John Reynolds, Crikey! That's Shell - That Was, 1933, Lithograph poster, 76 × 114 cm (30 × 45 in), Shell Heritage Art Collection.
However, the lorry bill posters that were to make Shell famous were a personal initiative of Beddington’s, rather than Stuarts. Everywhere You Go You Can Be Sure Of Shell (1932–52) was an important landscape series in which the company sought to associate its brand with nature and with art, encouraging motorists to explore the countryside while reassuring them of Shell’s presence everywhere. Paradoxically, an apparently timeless rural idyll was now accessible (and potentially vulnerable) thanks to advances in modern transport.
Shell’s poster slogans and imagery targeted a middle-class audience: the Visit Britain’s Landmarks (1936–7) campaign encouraged the Shell-assisted motorist to discover unusual topographical features and architectural curiosities – monuments, churches, castles and towers. It also included a ‘Follies’ group, playing to a contemporary taste for architectural whimsy and the picturesque.
Using an alternative publicity strategy, the series These People Prefer Shell (1929–39), otherwise known as ‘Conchophiles’ or ‘Shell Lovers’, and These Men Use Shell (1935–9) used wit and jokey humour to reach their audience. Both series (sometimes categorised jointly as These People Prefer Shell) portrayed a remarkable range of professional and social groups – from explorers, airmen, film stars and antiquaries to artists, blondes and brunettes, and footballers.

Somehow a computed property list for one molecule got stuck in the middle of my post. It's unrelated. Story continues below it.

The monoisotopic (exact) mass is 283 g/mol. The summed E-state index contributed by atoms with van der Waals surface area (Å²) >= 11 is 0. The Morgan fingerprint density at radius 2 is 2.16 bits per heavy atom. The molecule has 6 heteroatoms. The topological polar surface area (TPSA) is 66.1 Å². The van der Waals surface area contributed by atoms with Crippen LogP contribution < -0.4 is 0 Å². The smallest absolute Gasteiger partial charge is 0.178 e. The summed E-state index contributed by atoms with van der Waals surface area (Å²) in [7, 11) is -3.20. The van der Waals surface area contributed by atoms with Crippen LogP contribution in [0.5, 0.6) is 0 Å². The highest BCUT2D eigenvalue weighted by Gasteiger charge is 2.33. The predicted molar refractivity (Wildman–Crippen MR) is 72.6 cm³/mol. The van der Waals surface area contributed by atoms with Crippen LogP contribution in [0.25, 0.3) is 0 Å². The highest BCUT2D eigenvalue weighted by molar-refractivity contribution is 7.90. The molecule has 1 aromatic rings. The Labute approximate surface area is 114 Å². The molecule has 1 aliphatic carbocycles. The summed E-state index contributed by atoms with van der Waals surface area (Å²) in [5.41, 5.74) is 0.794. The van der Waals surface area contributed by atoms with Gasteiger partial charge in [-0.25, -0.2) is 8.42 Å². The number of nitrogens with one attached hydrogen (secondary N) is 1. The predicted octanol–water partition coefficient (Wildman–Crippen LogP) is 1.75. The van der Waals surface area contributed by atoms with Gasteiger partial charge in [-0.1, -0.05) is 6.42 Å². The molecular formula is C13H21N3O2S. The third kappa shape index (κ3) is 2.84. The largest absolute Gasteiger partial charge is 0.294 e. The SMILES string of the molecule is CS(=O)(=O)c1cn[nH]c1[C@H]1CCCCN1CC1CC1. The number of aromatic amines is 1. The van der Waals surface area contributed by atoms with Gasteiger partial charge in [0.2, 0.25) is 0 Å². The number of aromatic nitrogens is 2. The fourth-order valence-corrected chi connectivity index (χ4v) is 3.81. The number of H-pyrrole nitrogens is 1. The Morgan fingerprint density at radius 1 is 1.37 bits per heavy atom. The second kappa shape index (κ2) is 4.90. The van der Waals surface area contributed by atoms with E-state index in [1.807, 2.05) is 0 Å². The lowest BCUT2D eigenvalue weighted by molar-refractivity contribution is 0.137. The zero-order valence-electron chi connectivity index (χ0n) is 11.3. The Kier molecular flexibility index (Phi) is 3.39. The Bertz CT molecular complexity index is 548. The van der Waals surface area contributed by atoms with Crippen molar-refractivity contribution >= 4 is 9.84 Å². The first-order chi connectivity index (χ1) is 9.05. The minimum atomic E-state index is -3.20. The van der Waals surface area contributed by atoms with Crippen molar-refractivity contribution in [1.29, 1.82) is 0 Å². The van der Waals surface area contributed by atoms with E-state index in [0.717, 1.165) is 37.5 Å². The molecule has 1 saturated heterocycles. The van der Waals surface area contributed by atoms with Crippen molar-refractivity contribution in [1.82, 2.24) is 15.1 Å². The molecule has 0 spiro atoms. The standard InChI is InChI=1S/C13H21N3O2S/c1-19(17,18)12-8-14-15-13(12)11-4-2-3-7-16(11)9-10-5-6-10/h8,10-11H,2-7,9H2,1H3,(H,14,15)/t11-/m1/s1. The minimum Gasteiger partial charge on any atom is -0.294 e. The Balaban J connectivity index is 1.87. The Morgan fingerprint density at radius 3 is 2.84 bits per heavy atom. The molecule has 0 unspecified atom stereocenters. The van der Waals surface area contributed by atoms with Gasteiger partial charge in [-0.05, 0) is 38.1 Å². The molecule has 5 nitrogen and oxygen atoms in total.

In masterminding the lorry bills series, Beddington showed his flair for talent-spotting and confident decision-making, giving artists their themes according to commercial objectives but allowing them freedom to treat them in their own idiom. He was known to describe himself as a gifted amateur, and he delighted in the discovery of creative gifts in others.
The range of artists, designers and illustrators whom Beddington commissioned for Shell-Mex and BP’s lorry bill series was eclectic and remarkable. They included Edward Ardizzone, John Armstrong, Lord Berners, Vanessa Bell, Frank Dobson, Tom Eckersley and Eric Lombers, Clifford and Rosemary Ellis, Hans Feibusch, Clive Gardiner, Ben Nicholson, Barnett Freedman, Duncan Grant, Rowland Hilder, Tristram Hillier, Curtis Moffatt, Cedric Morris, Charles Mozley, Paul Nash, John Piper, Tom Purvis, Hans Schleger, Graham Sutherland and Carel Weight.
Among Beddington’s circle of friends was Edward McKnight Kauffer, who was to prove the most prolific designer of Shell lorry bills. An eclectic borrower of artistic styles and mannerisms, his designs ranged from stylized naturalism through to art deco and European modernism. Stonehenge (1931), in See Britain First on Shell, depicting the mysterious prehistoric monument against a starry twilit sky, is in the contemporary neo-romantic painting style, and also relates to his own contemporary landscape paintings.
In complete contrast is Kauffer’s modernist B.P. Ethyl Anti-Knock Controls Horse-Power (1933), combining photography (Kauffer’s own night- time photograph of Horse restrained by a Groom – also known as one of the ‘Marly Horses’ – in the Place de la Concorde, Paris) with slanting geometric forms (a zig-zag flash of lightning).